travel envy
1 year ago

Travel content triggers Facebook envy (and other not-so happy outcomes)

Envy is the “missing link” around the negative aspects of social media – and travel-related content is often at the centre of it, according to a study.

An investigation by the Sauder School of Business (part of the University of British Columbia) wanted to establish how social media has an influence on depression, anxiety and narcissistic behaviour.

The report’s author, professor Izak Benbasat, says travel photos are a “leading contributor” to Facebook envy, an emotion that triggers the network’s participants to try and post their “most perfect pictures”.

This cycle of content creates an “unrealistic portrayal of life” which is actually not motivated by a desire to make others jealous but, instead, a need to “compete and keep up appearances”.

Benbasat says:

“Sharing pictures and stories about the highlights of your life – that’s so much of what Facebook is for, so you can’t take that away.

“But I think it’s important for people to know what impact it can have on their well-being.”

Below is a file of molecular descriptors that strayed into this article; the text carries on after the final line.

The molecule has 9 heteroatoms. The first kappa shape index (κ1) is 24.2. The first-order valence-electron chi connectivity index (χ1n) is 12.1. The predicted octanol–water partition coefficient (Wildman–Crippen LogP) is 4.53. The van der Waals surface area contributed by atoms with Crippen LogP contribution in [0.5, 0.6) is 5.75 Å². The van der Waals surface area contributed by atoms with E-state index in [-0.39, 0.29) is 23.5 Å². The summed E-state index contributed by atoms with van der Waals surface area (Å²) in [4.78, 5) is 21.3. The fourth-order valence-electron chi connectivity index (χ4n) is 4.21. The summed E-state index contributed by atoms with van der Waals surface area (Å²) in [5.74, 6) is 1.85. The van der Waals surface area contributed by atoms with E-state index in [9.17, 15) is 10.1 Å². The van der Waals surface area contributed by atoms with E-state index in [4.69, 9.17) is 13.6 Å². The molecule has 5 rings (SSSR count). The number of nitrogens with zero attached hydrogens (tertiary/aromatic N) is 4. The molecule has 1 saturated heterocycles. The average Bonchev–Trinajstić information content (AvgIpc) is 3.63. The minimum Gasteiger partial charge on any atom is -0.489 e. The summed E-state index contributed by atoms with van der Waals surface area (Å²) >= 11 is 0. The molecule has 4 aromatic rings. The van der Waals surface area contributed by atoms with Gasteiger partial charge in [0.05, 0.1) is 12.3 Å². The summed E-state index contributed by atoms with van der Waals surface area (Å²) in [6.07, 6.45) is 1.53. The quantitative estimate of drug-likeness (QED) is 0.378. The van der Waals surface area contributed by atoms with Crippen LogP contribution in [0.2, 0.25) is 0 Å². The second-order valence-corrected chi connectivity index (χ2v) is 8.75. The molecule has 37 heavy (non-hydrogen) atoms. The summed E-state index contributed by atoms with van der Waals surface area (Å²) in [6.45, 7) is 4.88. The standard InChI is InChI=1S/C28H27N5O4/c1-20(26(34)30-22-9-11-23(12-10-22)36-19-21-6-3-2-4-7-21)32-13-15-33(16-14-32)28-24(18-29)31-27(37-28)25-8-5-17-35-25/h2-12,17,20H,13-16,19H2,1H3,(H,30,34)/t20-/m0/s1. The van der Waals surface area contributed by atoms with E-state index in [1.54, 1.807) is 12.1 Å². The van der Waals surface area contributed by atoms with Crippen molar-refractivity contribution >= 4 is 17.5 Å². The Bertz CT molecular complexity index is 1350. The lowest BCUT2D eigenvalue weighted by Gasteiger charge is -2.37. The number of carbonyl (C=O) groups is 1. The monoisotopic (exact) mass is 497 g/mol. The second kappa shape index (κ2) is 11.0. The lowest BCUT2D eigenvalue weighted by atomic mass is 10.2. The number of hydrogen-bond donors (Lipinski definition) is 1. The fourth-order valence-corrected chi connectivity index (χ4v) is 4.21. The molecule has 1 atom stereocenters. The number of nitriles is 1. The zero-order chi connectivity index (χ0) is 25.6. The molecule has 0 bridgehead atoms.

The report found that travel and leisure-related content was the most dominant object of envy, by a wide margin.

But interestingly, this factor – when compared to other social areas, such as job, studies, material possessions – was exclusive to social media.

In other words: participants in the study did not show similar signs of “envy” when hearing about the trips of their friends and colleagues in an off-line setting.

Of course, marketers do not really care about such things as social responsibility, nor should they given that Facebook provides them with the platform to hit potential consumers in an incredibly targeted way.

Still, the report highlights how advertisers are able to optimise their campaigns to target specific groups where so-called envy may be taking place.

“Moreover, since envy may work to enhance the desirability of products that caused it in the first place, advertisers may seek to monetize this knowledge by promoting common envy-inducing objects.

“For example, since travel and leisure represent the major cause of envy on SNSs, ads for travel destinations may be effective with users who have a high level of social information consumption.”

NB: Travel envy image via Shutterstock.

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Kevin May

About the Writer :: Kevin May

Kevin is senior editor and a co-founder at Tnooz. He was previously editor of UK-based magazine Travolution and web editor of Media Week UK from 2003 to 2005.

He has worked in regional newspapers (Essex Enquirer) and started his career at the Police Gazette at New Scotland Yard in London. He has a degree in criminology, a postgraduate diploma in magazine journalism and publishes his first book - a biography about Depeche Mode - in early-2017.





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